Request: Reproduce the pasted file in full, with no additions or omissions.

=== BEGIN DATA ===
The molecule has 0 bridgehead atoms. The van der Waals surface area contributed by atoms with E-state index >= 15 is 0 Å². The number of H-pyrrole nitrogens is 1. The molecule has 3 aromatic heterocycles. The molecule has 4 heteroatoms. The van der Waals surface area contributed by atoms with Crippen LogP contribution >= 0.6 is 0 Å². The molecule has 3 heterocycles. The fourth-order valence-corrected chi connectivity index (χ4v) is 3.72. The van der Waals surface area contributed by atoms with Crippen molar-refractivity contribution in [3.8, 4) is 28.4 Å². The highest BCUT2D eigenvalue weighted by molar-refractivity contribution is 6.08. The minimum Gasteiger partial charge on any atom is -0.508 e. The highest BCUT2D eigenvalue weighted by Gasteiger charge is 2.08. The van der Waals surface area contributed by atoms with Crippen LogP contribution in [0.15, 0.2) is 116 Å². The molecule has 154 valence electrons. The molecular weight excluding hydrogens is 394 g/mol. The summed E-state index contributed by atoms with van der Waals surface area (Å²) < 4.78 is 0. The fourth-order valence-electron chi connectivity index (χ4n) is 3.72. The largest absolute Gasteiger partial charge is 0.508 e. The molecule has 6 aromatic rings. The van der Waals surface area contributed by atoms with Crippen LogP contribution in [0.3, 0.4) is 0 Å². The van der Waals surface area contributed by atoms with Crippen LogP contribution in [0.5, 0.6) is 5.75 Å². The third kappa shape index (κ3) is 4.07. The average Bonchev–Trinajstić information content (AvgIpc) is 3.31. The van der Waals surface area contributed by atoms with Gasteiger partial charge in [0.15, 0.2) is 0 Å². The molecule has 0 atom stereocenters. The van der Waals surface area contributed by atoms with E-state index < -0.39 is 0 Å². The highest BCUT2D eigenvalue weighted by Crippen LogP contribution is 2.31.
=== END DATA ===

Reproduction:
The molecule has 0 bridgehead atoms. The van der Waals surface area contributed by atoms with E-state index >= 15 is 0 Å². The number of H-pyrrole nitrogens is 1. The molecule has 3 aromatic heterocycles. The molecule has 4 heteroatoms. The van der Waals surface area contributed by atoms with Crippen LogP contribution >= 0.6 is 0 Å². The molecule has 3 heterocycles. The fourth-order valence-corrected chi connectivity index (χ4v) is 3.72. The van der Waals surface area contributed by atoms with Crippen molar-refractivity contribution in [3.8, 4) is 28.4 Å². The highest BCUT2D eigenvalue weighted by molar-refractivity contribution is 6.08. The minimum Gasteiger partial charge on any atom is -0.508 e. The highest BCUT2D eigenvalue weighted by Gasteiger charge is 2.08. The van der Waals surface area contributed by atoms with Crippen LogP contribution in [0.15, 0.2) is 116 Å². The molecule has 154 valence electrons. The molecular weight excluding hydrogens is 394 g/mol. The summed E-state index contributed by atoms with van der Waals surface area (Å²) < 4.78 is 0. The fourth-order valence-electron chi connectivity index (χ4n) is 3.72. The largest absolute Gasteiger partial charge is 0.508 e. The molecule has 6 aromatic rings. The van der Waals surface area contributed by atoms with Crippen LogP contribution in [0.3, 0.4) is 0 Å². The van der Waals surface area contributed by atoms with Crippen LogP contribution in [0.5, 0.6) is 5.75 Å². The third kappa shape index (κ3) is 4.07. The average Bonchev–Trinajstić information content (AvgIpc) is 3.31. The van der Waals surface area contributed by atoms with Gasteiger partial charge in [0.15, 0.2) is 0 Å². The molecule has 0 atom stereocenters. The van der Waals surface area contributed by atoms with E-state index < -0.39 is 0 Å². The highest BCUT2D eigenvalue weighted by Crippen LogP contribution is 2.31.